When youth understand that mental illness is a real and common condition, they are more likely to seek help when they need it. Lastly, education about mental health can help youth build resiliency skills. When youth know how to manage stress and cope with difficult emotions, they are less likely to develop serious mental health problems.
Education about mental health is an essential part of promoting youth mental health.
Self-care is any activity that we do deliberately in order to take care of our mental, emotional, and physical health. Although it’s often thought of as something we do to pamper ourselves, self-care is actually essential for our well-being.
When we make time for self-care, we’re better able to cope with stress, solve problems more effectively, and maintain healthy relationships. For youth, who are still developing emotionally and are often under a lot of pressure at school and home, self-care is especially important.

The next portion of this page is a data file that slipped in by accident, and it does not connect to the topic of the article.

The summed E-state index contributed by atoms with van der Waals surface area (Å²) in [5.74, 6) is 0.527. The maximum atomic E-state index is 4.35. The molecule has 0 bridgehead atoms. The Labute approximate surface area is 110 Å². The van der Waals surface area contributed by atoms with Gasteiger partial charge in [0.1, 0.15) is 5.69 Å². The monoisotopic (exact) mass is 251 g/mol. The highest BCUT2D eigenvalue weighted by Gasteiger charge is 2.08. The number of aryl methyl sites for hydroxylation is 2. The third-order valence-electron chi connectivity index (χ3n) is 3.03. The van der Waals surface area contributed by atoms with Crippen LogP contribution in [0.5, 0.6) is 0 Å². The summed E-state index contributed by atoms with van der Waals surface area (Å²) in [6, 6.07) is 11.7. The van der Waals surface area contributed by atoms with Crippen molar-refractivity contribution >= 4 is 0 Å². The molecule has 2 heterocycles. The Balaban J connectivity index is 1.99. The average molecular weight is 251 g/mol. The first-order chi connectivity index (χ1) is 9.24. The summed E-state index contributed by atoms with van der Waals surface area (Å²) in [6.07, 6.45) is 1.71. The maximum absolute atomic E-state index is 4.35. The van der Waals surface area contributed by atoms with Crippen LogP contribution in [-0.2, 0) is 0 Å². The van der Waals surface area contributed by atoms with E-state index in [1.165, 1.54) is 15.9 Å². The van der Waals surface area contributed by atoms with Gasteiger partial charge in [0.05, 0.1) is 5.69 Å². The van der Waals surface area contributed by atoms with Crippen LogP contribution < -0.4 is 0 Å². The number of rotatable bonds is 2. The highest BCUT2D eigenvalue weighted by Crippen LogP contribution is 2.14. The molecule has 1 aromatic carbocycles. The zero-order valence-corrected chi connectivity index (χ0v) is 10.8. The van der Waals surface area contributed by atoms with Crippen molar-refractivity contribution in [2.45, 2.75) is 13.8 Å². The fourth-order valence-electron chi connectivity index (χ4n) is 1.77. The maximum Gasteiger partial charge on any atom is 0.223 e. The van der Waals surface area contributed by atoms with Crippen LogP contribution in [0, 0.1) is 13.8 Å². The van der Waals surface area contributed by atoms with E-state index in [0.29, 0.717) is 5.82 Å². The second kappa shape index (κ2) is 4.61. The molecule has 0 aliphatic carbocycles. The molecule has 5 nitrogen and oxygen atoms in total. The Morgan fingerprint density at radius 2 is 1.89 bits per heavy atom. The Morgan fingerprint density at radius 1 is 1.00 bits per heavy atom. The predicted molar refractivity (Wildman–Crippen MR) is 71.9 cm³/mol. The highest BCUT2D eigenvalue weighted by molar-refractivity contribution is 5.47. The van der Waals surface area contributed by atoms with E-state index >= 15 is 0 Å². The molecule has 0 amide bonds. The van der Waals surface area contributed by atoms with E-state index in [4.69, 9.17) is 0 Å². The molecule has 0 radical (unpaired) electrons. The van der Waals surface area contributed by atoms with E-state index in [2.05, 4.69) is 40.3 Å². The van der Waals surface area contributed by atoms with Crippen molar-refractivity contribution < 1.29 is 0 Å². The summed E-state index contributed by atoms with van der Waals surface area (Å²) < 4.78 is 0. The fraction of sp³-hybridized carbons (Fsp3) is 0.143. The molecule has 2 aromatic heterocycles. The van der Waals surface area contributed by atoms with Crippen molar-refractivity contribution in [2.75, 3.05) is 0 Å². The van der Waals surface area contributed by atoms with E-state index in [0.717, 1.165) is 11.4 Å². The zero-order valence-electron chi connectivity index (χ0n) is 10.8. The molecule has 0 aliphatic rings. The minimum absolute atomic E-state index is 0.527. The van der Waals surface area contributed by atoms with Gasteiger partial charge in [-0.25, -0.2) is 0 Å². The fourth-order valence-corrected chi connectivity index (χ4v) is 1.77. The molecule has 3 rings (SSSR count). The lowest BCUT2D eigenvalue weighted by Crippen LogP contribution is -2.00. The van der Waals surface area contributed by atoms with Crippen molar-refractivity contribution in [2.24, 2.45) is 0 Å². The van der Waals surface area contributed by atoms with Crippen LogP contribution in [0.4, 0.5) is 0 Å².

Through regular self-care practices, youth can develop a stronger sense of self-awareness and learn how to manage their emotions in healthy ways. Additionally, self-care can help youth to build resilience and cope with difficult life events.
By taking care of themselves, youth can develop the skills and strength they need to lead happy and fulfilling lives.
For youth struggling with mental health issues, medication can be a very helpful tool. It can help to regulate moods, lessen anxiety and improve impulse control. When combined with therapy and other supports, medication can make a big difference in helping youth to manage their mental health.
Of course, medication is not right for everyone, and it is important to work closely with a mental health professional to determine whether it is the right option for you or your child. But for many youth, medication can be a key part of getting the help they need to feel better.
7. Support Groups
Support groups can be helpful for youth mental health for a few different reasons. First, support groups provide a sense of community and belonging. When you feel like you’re part of a group, you feel less alone and more supported.